BCIS data: cost estimates
Made to order
24 September 2018
In the first part of a 2-part article, Joe Martin looks at the different methods for using BCIS data to produce an order of cost estimate for building costs at the earliest stage of a project
Cost advice provided at the outset of a project is key to its success. However, this is often based on a schedule of accommodation alone, from which a block or wire design is generated so there is sufficient quantification to produce an order of cost estimate. So even at this early stage, an elemental order of cost estimate can be used to advise the design team on the most cost-efficient shape and layout for the building.
The need to produce a robust budget that reflects the client’s brief and informs the design was highlighted in Riva Properties Ltd & Ors v Foster + Partners Ltd  EWHC 2574 (TCC). Here, the client successfully sued the designer for abortive fees on a hotel project that did not proceed as the design could not have been realised on budget. The judge noted that the designers should 'confirm the client’s key requirements and constraints' and that 'the client’s budget for the project is plainly a constraint'.
The RICS New Rules of Measurement 1 (NRM1), Order of Cost Estimating and Cost Planning for Capital Works, states that 'The purpose of an order of cost estimate is to establish if a proposed building project is affordable and, if [so], to establish a realistic cost limit for the project. The cost limit is the maximum expenditure that the employer is prepared to make in relation to the completed building project, which will be managed by the project team (i.e. authorised budget)'. It also states that an elemental cost plan is 'the critical breakdown of the cost limit for the building(s) into cost targets for each element of the building(s)'.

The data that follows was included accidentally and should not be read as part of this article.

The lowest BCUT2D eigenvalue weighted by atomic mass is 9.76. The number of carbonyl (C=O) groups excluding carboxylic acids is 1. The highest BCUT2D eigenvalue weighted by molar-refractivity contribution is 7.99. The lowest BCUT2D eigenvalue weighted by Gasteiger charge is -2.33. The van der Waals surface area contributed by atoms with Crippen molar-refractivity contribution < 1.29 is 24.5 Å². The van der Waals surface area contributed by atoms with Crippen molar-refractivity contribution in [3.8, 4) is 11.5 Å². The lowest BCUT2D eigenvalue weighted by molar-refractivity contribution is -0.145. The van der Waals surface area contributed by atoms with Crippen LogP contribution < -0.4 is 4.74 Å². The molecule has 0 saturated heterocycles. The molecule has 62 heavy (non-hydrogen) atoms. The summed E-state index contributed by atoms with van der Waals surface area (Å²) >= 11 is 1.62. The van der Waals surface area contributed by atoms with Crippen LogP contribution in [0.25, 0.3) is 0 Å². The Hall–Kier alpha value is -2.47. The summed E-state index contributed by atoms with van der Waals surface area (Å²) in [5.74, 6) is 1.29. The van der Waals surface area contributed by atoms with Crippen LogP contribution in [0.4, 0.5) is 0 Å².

The RICS Cost analysis and benchmarking guidance note states that an elemental cost plan also provides a frame of reference for developing a project’s design and maintaining cost control. It is normally produced for the initial appraisal of a project.
The order of cost estimate is based on benchmark data with general assumptions about quality and complexity. In developing a cost plan, these assumptions will be replaced by prices for the designed elements.
NRM1 sets out 3 estimating methods for an order of cost estimate:
- floor area method (£/m2);
- functional unit method, such as per bed space; and